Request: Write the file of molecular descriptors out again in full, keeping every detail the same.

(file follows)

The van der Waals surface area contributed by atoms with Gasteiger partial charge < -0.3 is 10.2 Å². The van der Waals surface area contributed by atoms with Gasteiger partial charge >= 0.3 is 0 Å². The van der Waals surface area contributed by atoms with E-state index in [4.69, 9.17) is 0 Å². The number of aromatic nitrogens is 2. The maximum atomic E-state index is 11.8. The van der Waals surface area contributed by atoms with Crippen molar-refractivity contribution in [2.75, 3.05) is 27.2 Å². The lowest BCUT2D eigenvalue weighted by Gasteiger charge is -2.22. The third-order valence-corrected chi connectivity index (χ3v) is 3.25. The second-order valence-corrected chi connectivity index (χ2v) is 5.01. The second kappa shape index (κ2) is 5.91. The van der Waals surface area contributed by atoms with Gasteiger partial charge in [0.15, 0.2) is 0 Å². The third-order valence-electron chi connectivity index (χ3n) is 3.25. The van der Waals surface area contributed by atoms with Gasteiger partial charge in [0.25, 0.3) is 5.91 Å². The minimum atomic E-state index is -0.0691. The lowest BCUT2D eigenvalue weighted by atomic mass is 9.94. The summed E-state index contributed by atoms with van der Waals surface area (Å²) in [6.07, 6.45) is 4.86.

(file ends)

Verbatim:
The van der Waals surface area contributed by atoms with Gasteiger partial charge < -0.3 is 10.2 Å². The van der Waals surface area contributed by atoms with Gasteiger partial charge >= 0.3 is 0 Å². The van der Waals surface area contributed by atoms with E-state index in [4.69, 9.17) is 0 Å². The number of aromatic nitrogens is 2. The maximum atomic E-state index is 11.8. The van der Waals surface area contributed by atoms with Crippen molar-refractivity contribution in [2.75, 3.05) is 27.2 Å². The lowest BCUT2D eigenvalue weighted by Gasteiger charge is -2.22. The third-order valence-corrected chi connectivity index (χ3v) is 3.25. The second-order valence-corrected chi connectivity index (χ2v) is 5.01. The second kappa shape index (κ2) is 5.91. The van der Waals surface area contributed by atoms with Gasteiger partial charge in [0.15, 0.2) is 0 Å². The third-order valence-electron chi connectivity index (χ3n) is 3.25. The van der Waals surface area contributed by atoms with Gasteiger partial charge in [0.25, 0.3) is 5.91 Å². The minimum atomic E-state index is -0.0691. The lowest BCUT2D eigenvalue weighted by atomic mass is 9.94. The summed E-state index contributed by atoms with van der Waals surface area (Å²) in [6.07, 6.45) is 4.86.